“Something went wrong in Texas,” said Gosar, a devout champion of law enforcement, calling police response in Uvalde “disturbing.”


Arizona State Senator Wendy Rogers, a Republican from Flagstaff, broke a three-day silence on Friday to echo other Arizona GOP leaders.


In January, Rogers sponsored legislation that required public colleges and universities in the state to allow anyone with a concealed weapons permit to carry a gun.


Now, it’s time to take similar measures on public school campuses, she believes.


“We must harden our schools with school resource officers and allow trained teachers and administrators to conceal carry,” Rogers tweeted on May 27. “Tragedies are preventable. More good guys with guns.”


In a May 27 interview with Fox News, Arizona Attorney General Mark Brnovich, also a Republican, indicated that he supports arming school resource officers to deter mass shootings.


He first jabbed at “video games and the media” as being culpable for school shootings before suggesting that further proliferation of firearms, the opposite action sought by Democrats, was the only hope of preventing a similar tragedy in Arizona.


Brnovich likened Zionist communities near Gaza amid the raging Israeli-Palestinian conflict to American public schools, saying "every single one of the members of that community is armed" and asking, "What are we doing to arm our most precious resource, our children?"


The policy solution he offered mirrored that of his GOP cohorts, begging the Arizona Legislature to codify plans "making sure that we have the proper security in those classrooms, including police officers."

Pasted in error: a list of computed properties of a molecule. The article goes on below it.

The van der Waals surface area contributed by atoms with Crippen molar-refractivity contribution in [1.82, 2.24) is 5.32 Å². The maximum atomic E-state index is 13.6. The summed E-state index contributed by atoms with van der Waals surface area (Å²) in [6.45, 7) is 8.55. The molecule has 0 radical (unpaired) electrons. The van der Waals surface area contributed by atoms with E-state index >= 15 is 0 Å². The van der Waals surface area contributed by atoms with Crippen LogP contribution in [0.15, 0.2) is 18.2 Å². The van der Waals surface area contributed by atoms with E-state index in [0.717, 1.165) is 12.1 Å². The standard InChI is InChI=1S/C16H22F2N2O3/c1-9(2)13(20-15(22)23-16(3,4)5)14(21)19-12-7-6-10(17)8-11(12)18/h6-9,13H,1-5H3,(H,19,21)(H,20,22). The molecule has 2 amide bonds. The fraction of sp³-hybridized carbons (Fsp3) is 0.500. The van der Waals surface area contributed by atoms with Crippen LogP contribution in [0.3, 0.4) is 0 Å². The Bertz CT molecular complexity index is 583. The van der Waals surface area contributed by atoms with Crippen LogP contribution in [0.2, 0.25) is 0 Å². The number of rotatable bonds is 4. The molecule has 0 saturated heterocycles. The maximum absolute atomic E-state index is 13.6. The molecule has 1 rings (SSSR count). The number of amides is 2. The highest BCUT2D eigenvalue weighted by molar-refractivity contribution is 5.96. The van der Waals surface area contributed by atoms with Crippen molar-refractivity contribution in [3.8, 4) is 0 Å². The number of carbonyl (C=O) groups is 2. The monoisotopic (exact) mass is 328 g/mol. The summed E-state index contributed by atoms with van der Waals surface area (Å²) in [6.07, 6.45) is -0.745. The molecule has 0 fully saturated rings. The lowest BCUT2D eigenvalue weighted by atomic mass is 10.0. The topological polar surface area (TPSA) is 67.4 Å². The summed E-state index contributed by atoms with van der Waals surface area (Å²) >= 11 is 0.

Democrats and Republicans agree on one thing, as Gosar told New Times: “The tragic shooting of precious, innocent life in Texas is beyond heartbreaking.”


The party-line rift comes from differing opinions on why school shootings occur and how to stop them. Republicans want more guns in schools, and Democrats want gun control for all Americans.


U.S. Senator Mark Kelly, a first-term Democrat from Tucson, said, “It’s fucking nuts to do nothing about this,” implying comprehensive gun control, according to Capitol Hill pool reports.


At an impasse, U.S. Senate Majority Leader Chuck Schumer on May 25 called on the Republican minority to work with Democrats to pass bipartisan gun control legislation.


Absent bilateral cooperation, it’s possible that nothing will be done before the next mass school shooting — a fear shared by lawmakers across the political spectrum. And it's not looking likely that they'll reach a compromise given the animosity toward gun control from Republicans.


“The leftists want your guns and to take away your right to self-defense,” Gosar said. “They use tragedies like this to push that unconstitutional notion all the while claiming it's for the children. Like the Democrat-run cities, they want the people defenseless at the mercy of criminals and big government.”

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Elias Weiss is a staff writer at the Phoenix New Times. A native of Charlotte, North Carolina, he reported first for the Northwest Arkansas Democrat-Gazette and was editor of the Chatham Star-Tribune in Southern Virginia, where he covered politics and law. In 2020, the Virginia Press Association awarded him first place in the categories of Government Writing and Breaking News Writing for non-daily newspapers statewide.
Contact: Elias Weiss